Keywords: Learning design; constructive alignment; pedagogical planners; toolkit
International Review of Research in Open and Distance Learning
Embodied and Embedded Theory in Practice: The Student-Owned Learning-Engagement (SOLE) Model
London School of Economics and Political Science, UK
The past few years have ushered in more strident calls for accountability across institutions of higher learning. Various internal and external stakeholders are asking questions like "Are students learning what we want them to learn?" and "How do the students' scores from one institution compare to its peers?" As a result, more institutions are looking for new, more far-reaching ways to assess student learning and then use assessment findings to improve students' educational experiences.
However, as Trudy Banta notes in her article An Accountability Program Primer for Administrators, â€œjust as simply weighing a pig will not make it fatter, spending millions simply to test college students is not likely to help them learn more.â€ (p. 6)
While assessing institutional effectiveness is a noble pursuit, measuring student learning is not always easy, and like so many things we try to quantify, thereâ€™s much more to learning than a number in a datasheet. As Roxanne Cullen and Michael Harris note in their article The Dash to Dashboards, â€œThe difficulty we have in higher education in defining and measuring our outcomes lies in the complexity of our business: the business of learning. A widget company or a fast-food chain has clearly defined goals and can usually pinpoint with fine accuracy where and how to address loss in sales or glitches in production or service. Higher education is being called on to be able to perform similar feats, but creating a graduate for the 21st century workforce is a very different kind of operation.â€ (p. 10) This special report Educational Assessment: Designing a System for Mo re Meaningful Results features articles from Academic Leader, and looks at the assessment issue from a variety of
different angles. Articles in the result include:
.The Faculty and Program-Wide Learning Outcome Assessment
. Assessing the Degree of Learner-Centeredness in a Department or Unit
. Keys to Effective Program-Level Assessment
. Counting Something Leads to Change in an Office or in a Classroom
. An Accountability Program Primer for Administrators
Whether you're looking to completely change your approach to assessment, or simply improve the efficacy of your current assessment processes, we hope this report will help guide your discussions and eventual decisions.
In a context of increasing attention to issues of scientific integrity in university research, it is important to reflect on the governance mechanisms that universities use to shape the behaviour of students, researchers, and faculty. This paper presents the results of a study of 47 Canadian university research ntegrity/misconduct (RIM) policies: 41 institutions (87%) had distinct policies dealing with research misconduct, 37 (90%) of which took the form of research integrity/misconduct policies. For each of these 41 documents, we assessed the stated policy objectives and the existence (or not) of procedures for managing allegations of misconduct, definitions of misconduct, and sanctions. Our analysis revealed that, like their American counterparts, most Canadian universities had policies that contained the key elements relevant to protecting research integrity and managing misconduct. Yet, there was significant variability in the structure and content of these policies, particularly with regard to practical guidance for university personnel and review bodies.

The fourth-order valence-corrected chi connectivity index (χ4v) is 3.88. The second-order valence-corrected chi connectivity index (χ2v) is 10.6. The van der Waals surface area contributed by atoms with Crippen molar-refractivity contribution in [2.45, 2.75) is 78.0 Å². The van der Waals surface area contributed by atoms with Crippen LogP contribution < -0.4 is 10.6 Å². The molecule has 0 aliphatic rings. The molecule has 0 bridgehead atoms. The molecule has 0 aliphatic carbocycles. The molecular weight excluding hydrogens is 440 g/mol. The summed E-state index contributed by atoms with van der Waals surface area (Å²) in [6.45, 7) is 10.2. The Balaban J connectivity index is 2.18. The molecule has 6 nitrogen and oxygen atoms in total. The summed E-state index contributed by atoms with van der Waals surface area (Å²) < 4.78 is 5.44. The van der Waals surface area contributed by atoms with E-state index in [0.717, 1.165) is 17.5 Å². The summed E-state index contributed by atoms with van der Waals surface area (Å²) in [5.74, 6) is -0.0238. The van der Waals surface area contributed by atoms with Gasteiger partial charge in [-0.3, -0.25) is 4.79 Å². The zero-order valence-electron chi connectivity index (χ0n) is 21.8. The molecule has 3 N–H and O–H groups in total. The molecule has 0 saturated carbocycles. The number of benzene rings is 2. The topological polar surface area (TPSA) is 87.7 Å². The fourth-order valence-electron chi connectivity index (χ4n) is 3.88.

UniversitÃ© de MontrÃ©al
Shifting from an emphasis on teaching to learning is a complex task for both teachers and students. This paper reports on a qualitative study of teachers in a nurse specialist education programme meeting this shift in a distance education course. The study aimed to gain a better understanding of the teacher-student relationship by addressing research questions in relation to the students' role, the learning process, and the assessment process. A didactical design comprising three phases focusing on distinct learning outcomes for the course was adopted. Data were collected through in-depth interviews with teachers and were analysed using inductive thematic analysis. The results indicate a shift towards a problematising and holistic approach to teaching, learning, and assessment. This shift highlighted a teacher-student relationship with a shared responsibility in the orchestration of the learning experience. The overall picture outlines a distance education experience of process-based assessment characterised by the imposition of teachersâ€™ rules and a lack of creativity due to the limited role of ICT merely as a container of content.
Keywords: Distance education; higher education; e-learning
Online learning and digital interaction is pervasive in todayâ€™s educational environment.
Where rich multimedia content once was an exception, it's increasingly the rule in K-12 and college classrooms. Blended or hybrid courses that mix elements of traditional classroom learning with online education are the norm in many school districts and universities. And completely online courses â€” not to mention entirely virtual colleges and school districts â€”